How can we make our algorithms as fair as possible?
Accountability and transparencyArtificial intelligence is a rapidly developing field. Municipal authorities and other government bodies are increasingly using algorithms to make decisions, for instance to track down social assistance benefit fraudsters or to determine the likelihood that children drop out of school. ‘Those developments come with risks attached’, says Tobias van der Knaap, who has now completed his Master’s degree. At CBS, Van der Knaap researched how improvements in archiving and information management could help safeguard transparency, explicability, accountability and fairness in the use of algorithms by public authorities, municipalities in particular. ‘Accountability and transparency are key concepts in the archiving world,’ says Van der Knaap, ‘and fairness and explicability are at the heart of CBS’ “Fair algorithms” project.’
Social perspectiveVan der Knaap also immersed himself in the relevant literature. ‘I don’t look at the technical details of algorithms. Instead, I look at them from a societal perspective: what impact will municipalities’ use of algorithms have on people? What are the risks? What do people see as important to know and to safeguard?’ In his research, Van der Knaap also devoted attention to the relevant legislation: the Public Records Act, the GDPR and the Open Government Act, which is currently being drafted, and which will update the current Government Information (Public Access) Act. ‘I also looked at the European context’, says Van der Knaap. ‘The European Union is looking for the right way to embrace the opportunities offered by artificial intelligence. The Dutch approach will need to align with the European approach.’
For a large part the research consisted of interviews, for instance with staff members from the Research and Statistics departments at municipalities and city archives. ‘The interviews helped me understand how people within municipal authorities currently handle information and archiving. Is it a priority? How is the process organised? And: are algorithms used in the decision-making process? If so, how are transparency, explicability, fairness and accountability incorporated into that process? What practical obstacles do people face?’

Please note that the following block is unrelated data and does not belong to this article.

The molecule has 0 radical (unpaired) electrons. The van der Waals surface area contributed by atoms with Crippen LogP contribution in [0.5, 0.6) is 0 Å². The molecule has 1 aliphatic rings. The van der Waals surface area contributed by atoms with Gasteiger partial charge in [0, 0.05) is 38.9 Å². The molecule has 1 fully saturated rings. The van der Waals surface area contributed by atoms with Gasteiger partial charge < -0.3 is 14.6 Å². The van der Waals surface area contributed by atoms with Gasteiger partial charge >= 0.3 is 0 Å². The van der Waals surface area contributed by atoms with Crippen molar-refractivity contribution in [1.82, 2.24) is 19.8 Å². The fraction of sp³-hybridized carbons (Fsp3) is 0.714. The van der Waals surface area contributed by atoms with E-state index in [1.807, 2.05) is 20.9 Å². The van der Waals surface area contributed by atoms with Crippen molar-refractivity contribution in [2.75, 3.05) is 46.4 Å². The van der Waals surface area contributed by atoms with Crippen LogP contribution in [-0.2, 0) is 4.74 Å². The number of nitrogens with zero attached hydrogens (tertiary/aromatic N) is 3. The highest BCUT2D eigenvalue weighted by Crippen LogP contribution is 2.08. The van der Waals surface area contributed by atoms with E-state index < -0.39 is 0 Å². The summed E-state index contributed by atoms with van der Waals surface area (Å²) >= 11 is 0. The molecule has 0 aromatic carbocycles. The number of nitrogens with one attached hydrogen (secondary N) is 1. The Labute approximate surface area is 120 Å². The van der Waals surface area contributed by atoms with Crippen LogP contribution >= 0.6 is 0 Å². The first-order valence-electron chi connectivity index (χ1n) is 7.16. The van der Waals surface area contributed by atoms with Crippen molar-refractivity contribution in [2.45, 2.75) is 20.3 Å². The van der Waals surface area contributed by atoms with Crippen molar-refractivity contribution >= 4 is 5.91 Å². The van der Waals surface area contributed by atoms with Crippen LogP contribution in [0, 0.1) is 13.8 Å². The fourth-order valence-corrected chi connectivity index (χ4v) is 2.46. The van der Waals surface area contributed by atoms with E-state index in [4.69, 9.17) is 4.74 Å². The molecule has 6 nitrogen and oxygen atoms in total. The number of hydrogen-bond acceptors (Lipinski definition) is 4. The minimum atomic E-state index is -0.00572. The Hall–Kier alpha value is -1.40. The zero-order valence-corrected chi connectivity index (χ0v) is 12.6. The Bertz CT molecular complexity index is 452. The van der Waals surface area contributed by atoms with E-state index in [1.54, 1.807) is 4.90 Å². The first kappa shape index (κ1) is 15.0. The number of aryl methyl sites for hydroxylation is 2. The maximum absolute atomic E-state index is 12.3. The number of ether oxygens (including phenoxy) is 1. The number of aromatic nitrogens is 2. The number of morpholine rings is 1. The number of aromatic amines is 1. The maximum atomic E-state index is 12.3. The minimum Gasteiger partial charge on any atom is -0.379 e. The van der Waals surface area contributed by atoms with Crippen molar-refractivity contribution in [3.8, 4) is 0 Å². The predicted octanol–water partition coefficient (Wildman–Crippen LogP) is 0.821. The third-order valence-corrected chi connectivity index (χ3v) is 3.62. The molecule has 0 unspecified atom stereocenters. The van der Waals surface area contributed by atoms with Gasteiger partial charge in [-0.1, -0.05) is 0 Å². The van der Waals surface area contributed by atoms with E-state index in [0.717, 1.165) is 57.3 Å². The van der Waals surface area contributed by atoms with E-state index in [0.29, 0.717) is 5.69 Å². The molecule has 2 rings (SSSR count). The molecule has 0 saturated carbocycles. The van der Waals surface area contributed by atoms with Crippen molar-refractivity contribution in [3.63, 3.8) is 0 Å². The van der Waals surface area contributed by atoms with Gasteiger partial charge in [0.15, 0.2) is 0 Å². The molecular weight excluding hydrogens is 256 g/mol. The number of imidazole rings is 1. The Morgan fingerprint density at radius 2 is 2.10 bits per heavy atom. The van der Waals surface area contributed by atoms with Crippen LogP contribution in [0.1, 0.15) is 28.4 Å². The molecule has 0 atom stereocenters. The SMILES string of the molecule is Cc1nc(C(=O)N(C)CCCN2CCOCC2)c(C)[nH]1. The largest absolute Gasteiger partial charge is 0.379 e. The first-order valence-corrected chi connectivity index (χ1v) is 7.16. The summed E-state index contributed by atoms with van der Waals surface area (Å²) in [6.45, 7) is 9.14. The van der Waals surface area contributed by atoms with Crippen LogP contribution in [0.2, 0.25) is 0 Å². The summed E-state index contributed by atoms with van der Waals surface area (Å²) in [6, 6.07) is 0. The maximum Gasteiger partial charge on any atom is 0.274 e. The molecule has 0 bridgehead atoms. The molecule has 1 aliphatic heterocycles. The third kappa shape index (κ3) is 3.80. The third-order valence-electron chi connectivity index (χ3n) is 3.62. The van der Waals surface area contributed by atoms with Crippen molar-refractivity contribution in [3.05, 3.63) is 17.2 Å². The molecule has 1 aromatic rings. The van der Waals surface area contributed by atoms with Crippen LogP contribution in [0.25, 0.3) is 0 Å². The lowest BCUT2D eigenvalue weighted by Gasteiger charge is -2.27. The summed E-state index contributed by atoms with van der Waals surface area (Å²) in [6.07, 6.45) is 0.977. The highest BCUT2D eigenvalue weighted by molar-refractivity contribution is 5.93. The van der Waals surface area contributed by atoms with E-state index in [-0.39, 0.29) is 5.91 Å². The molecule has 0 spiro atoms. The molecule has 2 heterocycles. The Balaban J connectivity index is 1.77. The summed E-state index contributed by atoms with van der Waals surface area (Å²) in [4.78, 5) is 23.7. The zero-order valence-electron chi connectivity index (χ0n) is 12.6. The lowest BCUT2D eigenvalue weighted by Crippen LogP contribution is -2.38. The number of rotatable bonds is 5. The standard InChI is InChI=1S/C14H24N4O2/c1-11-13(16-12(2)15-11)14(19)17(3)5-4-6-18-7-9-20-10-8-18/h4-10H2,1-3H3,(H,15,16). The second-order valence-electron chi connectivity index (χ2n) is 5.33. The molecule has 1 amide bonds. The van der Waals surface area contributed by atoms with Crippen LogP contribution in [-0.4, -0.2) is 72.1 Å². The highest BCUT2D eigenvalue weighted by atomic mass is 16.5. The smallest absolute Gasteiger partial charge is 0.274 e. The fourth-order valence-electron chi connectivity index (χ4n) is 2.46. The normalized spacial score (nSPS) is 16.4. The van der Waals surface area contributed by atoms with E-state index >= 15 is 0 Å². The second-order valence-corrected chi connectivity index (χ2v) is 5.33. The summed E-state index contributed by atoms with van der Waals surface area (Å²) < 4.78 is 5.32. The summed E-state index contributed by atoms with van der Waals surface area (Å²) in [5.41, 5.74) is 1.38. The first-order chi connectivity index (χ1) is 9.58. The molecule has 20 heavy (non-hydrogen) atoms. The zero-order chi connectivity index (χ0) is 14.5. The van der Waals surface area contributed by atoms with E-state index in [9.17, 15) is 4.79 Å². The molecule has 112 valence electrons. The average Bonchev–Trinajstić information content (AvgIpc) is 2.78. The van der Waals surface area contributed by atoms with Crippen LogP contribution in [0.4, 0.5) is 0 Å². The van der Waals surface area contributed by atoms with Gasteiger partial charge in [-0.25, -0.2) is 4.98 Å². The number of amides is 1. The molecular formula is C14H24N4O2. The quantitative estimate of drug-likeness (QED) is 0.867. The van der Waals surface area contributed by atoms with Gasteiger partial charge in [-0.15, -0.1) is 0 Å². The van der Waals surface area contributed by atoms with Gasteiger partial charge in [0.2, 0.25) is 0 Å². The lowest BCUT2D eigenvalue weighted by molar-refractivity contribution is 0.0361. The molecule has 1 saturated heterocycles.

Thinking aheadVan der Knaap’s research shows that there is still a lot to be done. ‘As it turns out, little thought is currently being given to how to properly archive information. This can result in gaps in both the process and the data you need to make sure you have the right accountability after the fact. For example, sometimes permits get lost. But I also heard the other side of the story: archive staff not asking project officers to supply documents until after a project had ended. By then it’s too late; if you think carefully beforehand about what information you’ll need, it becomes a lot easier to save and organise that information.’
ComplexVan der Knaap acknowledges that it is difficult to draw conclusions about the use of algorithms. ‘A lot of municipalities are still in the testing phase’, he explains. ‘After all, algorithms are very complex to make, which is why municipalities often bring in specialist companies to do it for them. That can cause problems, as municipalities don’t always have the right agreements in place to govern how those companies handle their data. And then there’s the issue - and this is a problem other countries face as well - of companies wanting to protect their intellectual property and refusing to explain how their systems work. That gets in the way of transparency.’